No. of points P < 5% pattern deviation 6.13 ± 4.45 5.75 ± 4.43 6.63 ± 4.10 10.00 ± 4.58
No. of contiguous points pattern deviation P < 5% 2.63 ± 2.20 3.00 ± 1.69 3.00 ± 1.85 4.67 ± 1.53
Normal field 8 8 7 3
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Figure 1.
 
ROC curves for global indices from STATPAC and another statistical classifier, LDF with PCA. The glaucoma experts and GHT are indicated by single sensitivity–specificity pairs denoted by solid circles.
Figure 1.
 
ROC curves for global indices from STATPAC and another statistical classifier, LDF with PCA. The glaucoma experts and GHT are indicated by single sensitivity–specificity pairs denoted by solid circles.
Figure 2.
 
ROC curves for the best of each type of machine classifier. The glaucoma experts and GHT are superimposed on the curves as described in Figure 1 .
Figure 2.
 
ROC curves for the best of each type of machine classifier. The glaucoma experts and GHT are superimposed on the curves as described in Figure 1 .
Figure 3.
 
ROC curves comparing the best of the machine classifiers with the best of the STATPAC global indices. The glaucoma experts and GHT are superimposed on the curves as described in Figure 1 .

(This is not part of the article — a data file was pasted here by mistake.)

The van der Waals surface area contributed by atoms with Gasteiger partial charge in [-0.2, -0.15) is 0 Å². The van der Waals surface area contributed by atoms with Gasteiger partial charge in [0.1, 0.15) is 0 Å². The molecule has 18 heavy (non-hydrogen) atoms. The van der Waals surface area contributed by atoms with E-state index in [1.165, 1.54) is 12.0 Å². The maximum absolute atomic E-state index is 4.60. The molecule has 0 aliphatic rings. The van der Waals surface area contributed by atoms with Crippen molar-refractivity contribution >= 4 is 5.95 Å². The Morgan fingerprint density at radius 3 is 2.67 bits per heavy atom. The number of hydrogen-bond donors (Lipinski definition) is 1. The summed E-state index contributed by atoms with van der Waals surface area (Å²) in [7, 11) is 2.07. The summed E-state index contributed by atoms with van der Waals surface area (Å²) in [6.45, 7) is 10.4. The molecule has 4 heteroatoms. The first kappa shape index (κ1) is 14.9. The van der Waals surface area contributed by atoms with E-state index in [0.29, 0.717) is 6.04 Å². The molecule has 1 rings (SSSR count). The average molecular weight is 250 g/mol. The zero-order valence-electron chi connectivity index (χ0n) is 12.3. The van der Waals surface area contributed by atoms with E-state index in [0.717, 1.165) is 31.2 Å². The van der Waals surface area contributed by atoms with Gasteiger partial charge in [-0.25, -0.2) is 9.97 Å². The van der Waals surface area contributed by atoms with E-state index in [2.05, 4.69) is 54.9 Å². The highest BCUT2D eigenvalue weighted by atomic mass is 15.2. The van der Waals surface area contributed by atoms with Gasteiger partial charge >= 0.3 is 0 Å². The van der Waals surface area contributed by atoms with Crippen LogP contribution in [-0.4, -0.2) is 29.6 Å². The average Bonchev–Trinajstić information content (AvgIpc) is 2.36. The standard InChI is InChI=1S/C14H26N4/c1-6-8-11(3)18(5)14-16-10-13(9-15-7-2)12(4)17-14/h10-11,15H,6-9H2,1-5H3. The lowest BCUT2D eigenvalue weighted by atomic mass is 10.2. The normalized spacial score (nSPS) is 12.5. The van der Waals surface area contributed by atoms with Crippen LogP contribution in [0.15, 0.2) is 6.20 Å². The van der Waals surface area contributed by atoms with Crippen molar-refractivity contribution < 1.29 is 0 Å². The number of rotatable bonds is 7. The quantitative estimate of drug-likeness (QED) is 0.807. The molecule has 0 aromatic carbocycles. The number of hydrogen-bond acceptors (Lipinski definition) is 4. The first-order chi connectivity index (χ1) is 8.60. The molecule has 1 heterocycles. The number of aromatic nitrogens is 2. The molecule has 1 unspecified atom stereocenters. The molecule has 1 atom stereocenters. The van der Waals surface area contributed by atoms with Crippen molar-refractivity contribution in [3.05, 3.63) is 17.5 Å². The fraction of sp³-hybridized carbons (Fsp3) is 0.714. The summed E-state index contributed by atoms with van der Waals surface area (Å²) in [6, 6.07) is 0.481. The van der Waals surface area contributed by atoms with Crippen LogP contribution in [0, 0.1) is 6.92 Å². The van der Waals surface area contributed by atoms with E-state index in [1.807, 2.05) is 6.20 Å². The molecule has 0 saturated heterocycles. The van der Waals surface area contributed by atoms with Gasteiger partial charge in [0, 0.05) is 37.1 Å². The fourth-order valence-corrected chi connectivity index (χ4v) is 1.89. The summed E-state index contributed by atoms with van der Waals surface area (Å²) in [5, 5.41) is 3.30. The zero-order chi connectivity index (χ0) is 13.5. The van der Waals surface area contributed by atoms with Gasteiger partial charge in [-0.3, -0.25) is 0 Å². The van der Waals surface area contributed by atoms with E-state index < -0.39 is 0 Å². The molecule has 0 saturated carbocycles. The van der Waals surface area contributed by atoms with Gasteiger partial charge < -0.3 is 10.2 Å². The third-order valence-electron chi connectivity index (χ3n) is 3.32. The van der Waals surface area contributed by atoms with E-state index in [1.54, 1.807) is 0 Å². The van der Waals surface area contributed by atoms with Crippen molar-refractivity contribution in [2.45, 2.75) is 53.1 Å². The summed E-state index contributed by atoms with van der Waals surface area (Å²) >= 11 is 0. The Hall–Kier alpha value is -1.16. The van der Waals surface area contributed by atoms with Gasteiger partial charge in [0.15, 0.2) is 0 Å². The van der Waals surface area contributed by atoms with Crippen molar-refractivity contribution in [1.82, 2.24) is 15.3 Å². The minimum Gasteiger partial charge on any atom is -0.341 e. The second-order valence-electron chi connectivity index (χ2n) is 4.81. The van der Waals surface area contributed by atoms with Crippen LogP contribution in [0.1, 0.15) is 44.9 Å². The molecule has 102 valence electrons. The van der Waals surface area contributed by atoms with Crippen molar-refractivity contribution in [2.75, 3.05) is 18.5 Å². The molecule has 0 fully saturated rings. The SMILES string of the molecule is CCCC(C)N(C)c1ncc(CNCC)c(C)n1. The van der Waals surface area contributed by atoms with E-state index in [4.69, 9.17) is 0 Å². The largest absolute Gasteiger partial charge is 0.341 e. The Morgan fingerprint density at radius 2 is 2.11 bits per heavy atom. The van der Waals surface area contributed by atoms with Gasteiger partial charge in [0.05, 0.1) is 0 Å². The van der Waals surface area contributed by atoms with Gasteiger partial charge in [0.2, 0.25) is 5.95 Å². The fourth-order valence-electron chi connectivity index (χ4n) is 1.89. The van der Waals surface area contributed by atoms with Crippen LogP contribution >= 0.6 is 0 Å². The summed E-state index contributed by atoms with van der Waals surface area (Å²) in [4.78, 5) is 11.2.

Figure 3.
 
ROC curves comparing the best of the machine classifiers with the best of the STATPAC global indices. The glaucoma experts and GHT are superimposed on the curves as described in Figure 1 .
Table 1.
 
Comparison of Sensitivities at Particular Specificities and Comparison of Areas under Entire ROC Curve
Table 1.
 
Comparison of Sensitivities at Particular Specificities and Comparison of Areas under Entire ROC Curve
Sensitivity at Specificity = 1 Sensitivity at Specificity = 0.9 Specificity of Expts. Sensitivity of Expts. ROC Area ± SE
Human Experts on Standard Automated Perimetry
Expt 1 0.96 0.75
Expt 2 0.59 0.88
STATPAC Global Indices
MD 0.45 0.65 0.837 ± 0.022
PSD 0.61 0.76 0.884 ± 0.020
CPSD 0.64 0.74 0.844 ± 0.025
GHT 0.67
Statistical Classifier
LDF 0.32 0.60 0.832 ± 0.023
LDF with PCA 0.48 0.64 0.879 ± 0.018
Machine Classifiers